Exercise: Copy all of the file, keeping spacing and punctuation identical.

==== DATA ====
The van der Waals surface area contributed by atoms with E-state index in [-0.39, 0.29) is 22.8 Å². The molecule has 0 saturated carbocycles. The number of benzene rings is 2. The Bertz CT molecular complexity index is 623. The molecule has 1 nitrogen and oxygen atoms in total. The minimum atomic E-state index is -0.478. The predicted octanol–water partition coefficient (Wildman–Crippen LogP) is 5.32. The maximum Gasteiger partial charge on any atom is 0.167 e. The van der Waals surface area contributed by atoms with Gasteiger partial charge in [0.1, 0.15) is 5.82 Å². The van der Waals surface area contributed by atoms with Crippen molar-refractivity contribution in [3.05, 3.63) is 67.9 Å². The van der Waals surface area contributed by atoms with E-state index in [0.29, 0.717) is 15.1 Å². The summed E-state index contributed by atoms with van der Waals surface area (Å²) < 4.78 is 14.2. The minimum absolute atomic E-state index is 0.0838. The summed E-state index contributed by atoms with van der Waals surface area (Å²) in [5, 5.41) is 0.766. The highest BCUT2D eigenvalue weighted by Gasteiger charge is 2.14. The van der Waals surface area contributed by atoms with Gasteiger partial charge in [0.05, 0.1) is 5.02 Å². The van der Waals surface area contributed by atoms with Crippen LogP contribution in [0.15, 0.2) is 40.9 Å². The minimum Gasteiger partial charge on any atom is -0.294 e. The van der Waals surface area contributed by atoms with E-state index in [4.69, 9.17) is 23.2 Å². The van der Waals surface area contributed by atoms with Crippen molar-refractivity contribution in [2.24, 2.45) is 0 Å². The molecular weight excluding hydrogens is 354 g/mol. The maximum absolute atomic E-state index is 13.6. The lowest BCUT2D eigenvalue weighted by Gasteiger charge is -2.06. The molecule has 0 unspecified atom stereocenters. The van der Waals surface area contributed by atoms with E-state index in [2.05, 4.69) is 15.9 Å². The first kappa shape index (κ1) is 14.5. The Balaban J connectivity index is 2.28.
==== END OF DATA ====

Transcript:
The van der Waals surface area contributed by atoms with E-state index in [-0.39, 0.29) is 22.8 Å². The molecule has 0 saturated carbocycles. The number of benzene rings is 2. The Bertz CT molecular complexity index is 623. The molecule has 1 nitrogen and oxygen atoms in total. The minimum atomic E-state index is -0.478. The predicted octanol–water partition coefficient (Wildman–Crippen LogP) is 5.32. The maximum Gasteiger partial charge on any atom is 0.167 e. The van der Waals surface area contributed by atoms with Gasteiger partial charge in [0.1, 0.15) is 5.82 Å². The van der Waals surface area contributed by atoms with Crippen molar-refractivity contribution in [3.05, 3.63) is 67.9 Å². The van der Waals surface area contributed by atoms with E-state index in [0.29, 0.717) is 15.1 Å². The summed E-state index contributed by atoms with van der Waals surface area (Å²) < 4.78 is 14.2. The minimum absolute atomic E-state index is 0.0838. The summed E-state index contributed by atoms with van der Waals surface area (Å²) in [5, 5.41) is 0.766. The highest BCUT2D eigenvalue weighted by Gasteiger charge is 2.14. The van der Waals surface area contributed by atoms with Gasteiger partial charge in [0.05, 0.1) is 5.02 Å². The van der Waals surface area contributed by atoms with Crippen LogP contribution in [0.15, 0.2) is 40.9 Å². The minimum Gasteiger partial charge on any atom is -0.294 e. The van der Waals surface area contributed by atoms with E-state index in [4.69, 9.17) is 23.2 Å². The van der Waals surface area contributed by atoms with Crippen molar-refractivity contribution in [2.24, 2.45) is 0 Å². The molecular weight excluding hydrogens is 354 g/mol. The maximum absolute atomic E-state index is 13.6. The lowest BCUT2D eigenvalue weighted by Gasteiger charge is -2.06. The molecule has 0 unspecified atom stereocenters. The van der Waals surface area contributed by atoms with E-state index in [2.05, 4.69) is 15.9 Å². The first kappa shape index (κ1) is 14.5. The Balaban J connectivity index is 2.28.